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Is China’s Growth Sustainable?

  • James Roumasset


    (Department of Economics, University of Hawaii at Manoa)

  • Kimberly Burnett


    (Department of Economics, University of Puget Sound)

  • Hua Wang

    (World Bank)

A central pillar of the sustainability movement is the call to include environmental accounting in standard measures of economic performance. This increased transparency would, in principle, mitigate the temptation of economic managers and policy makers to increase growth in material consumption at the expense of the environment. Moreover, as Repetto (1989) and others have argued, deducting depreciation of produced capital from NNP but not deducting depreciation of natural capital is inconsistent and debases NNP as a possible indicator of welfare. Based on the evidence available, it appears that while GNNP is substantially less than NNP, these adjustments do not adversely compromise existing estimates of economic growth for China.

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Paper provided by University of Hawaii at Manoa, Department of Economics in its series Working Papers with number 200723.

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Length: 76 pages
Date of creation: 23 Sep 2007
Date of revision:
Handle: RePEc:hai:wpaper:200723
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  1. Donald A. Hanson, 1980. "Increasing Extraction Costs and Resource Prices: Some Further Results," Bell Journal of Economics, The RAND Corporation, vol. 11(1), pages 335-342, Spring.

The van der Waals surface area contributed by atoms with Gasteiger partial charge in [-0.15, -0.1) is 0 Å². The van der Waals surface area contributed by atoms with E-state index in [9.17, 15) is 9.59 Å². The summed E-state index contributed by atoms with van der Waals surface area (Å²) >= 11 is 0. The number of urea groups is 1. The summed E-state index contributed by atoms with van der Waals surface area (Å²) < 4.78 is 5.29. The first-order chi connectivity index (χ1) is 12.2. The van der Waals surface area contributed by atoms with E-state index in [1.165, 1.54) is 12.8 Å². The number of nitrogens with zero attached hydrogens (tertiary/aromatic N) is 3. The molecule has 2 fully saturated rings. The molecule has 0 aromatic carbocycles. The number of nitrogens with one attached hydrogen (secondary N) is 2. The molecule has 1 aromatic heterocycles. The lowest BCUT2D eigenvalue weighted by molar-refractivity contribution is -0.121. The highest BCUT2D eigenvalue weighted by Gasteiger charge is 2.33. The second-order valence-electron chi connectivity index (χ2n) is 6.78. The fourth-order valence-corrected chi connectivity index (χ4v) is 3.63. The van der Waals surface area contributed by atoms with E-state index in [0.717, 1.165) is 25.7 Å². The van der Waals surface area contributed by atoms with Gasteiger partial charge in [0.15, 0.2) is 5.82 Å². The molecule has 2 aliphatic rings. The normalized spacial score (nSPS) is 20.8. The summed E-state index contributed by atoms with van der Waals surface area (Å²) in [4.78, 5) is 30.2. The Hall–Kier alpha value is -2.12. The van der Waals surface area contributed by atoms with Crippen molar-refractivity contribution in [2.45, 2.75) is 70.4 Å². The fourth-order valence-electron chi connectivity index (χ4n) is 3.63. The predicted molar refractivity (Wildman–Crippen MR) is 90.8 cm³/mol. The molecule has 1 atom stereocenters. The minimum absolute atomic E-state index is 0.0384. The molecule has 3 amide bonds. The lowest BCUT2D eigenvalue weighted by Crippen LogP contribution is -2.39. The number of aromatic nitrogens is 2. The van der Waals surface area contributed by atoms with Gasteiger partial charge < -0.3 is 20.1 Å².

2. Wang, Hua, 2002. "Pollution regulation and abatement efforts: evidence from China," Ecological Economics, Elsevier, vol. 41(1), pages 85-94, April.
  3. Wang, Hua & Wheeler, David, 2003. "Equilibrium pollution and economic development in China," Environment and Development Economics, Cambridge University Press, vol. 8(03), pages 451-466, July.
  4. Hua Wang & Mamingi, Nlandu & Laplante, Benoit & Dasgupta, Susmita, 2002. "Incomplete enforcement of pollution regulation : bargaining power of Chinese factories," Policy Research Working Paper Series 2756, The World Bank.
  5. Wang, Hua & Wheeler, David, 2005. "Financial incentives and endogenous enforcement in China's pollution levy system," Journal of Environmental Economics and Management, Elsevier, vol. 49(1), pages 174-196, January.
  6. Gene M. Grossman & Alan B. Krueger, 1991. "Environmental Impacts of a North American Free Trade Agreement," NBER Working Papers 3914, National Bureau of Economic Research, Inc.
  7. Lieb, Christoph M., 2002. "The environmental Kuznets curve and satiation: a simple static model," Environment and Development Economics, Cambridge University Press, vol. 7(03), pages 429-448, July.
  8. Dasgupta, Susmita & Laplante, Benoit & Mamingi, Nlandu & Wang, Hua, 2001. "Inspections, pollution prices, and environmental performance: evidence from China," Ecological Economics, Elsevier, vol. 36(3), pages 487-498, March.
  9. Emi Uchida & Jintao Xu & Scott Rozelle, 2005. "Grain for Green: Cost-Effectiveness and Sustainability of China’s Conservation Set-Aside Program," Land Economics, University of Wisconsin Press, vol. 81(2).
  10. Dasgupta, Partha, 2001. "Human Well-Being and the Natural Environment," OUP Catalogue, Oxford University Press, number 9780199247882.
  11. Peter H. Lindert, 2000. "Shifting Ground: The Changing Agricultural Soils of China and Indonesia," MIT Press Books, The MIT Press, edition 1, volume 1, number 0262122278, June.
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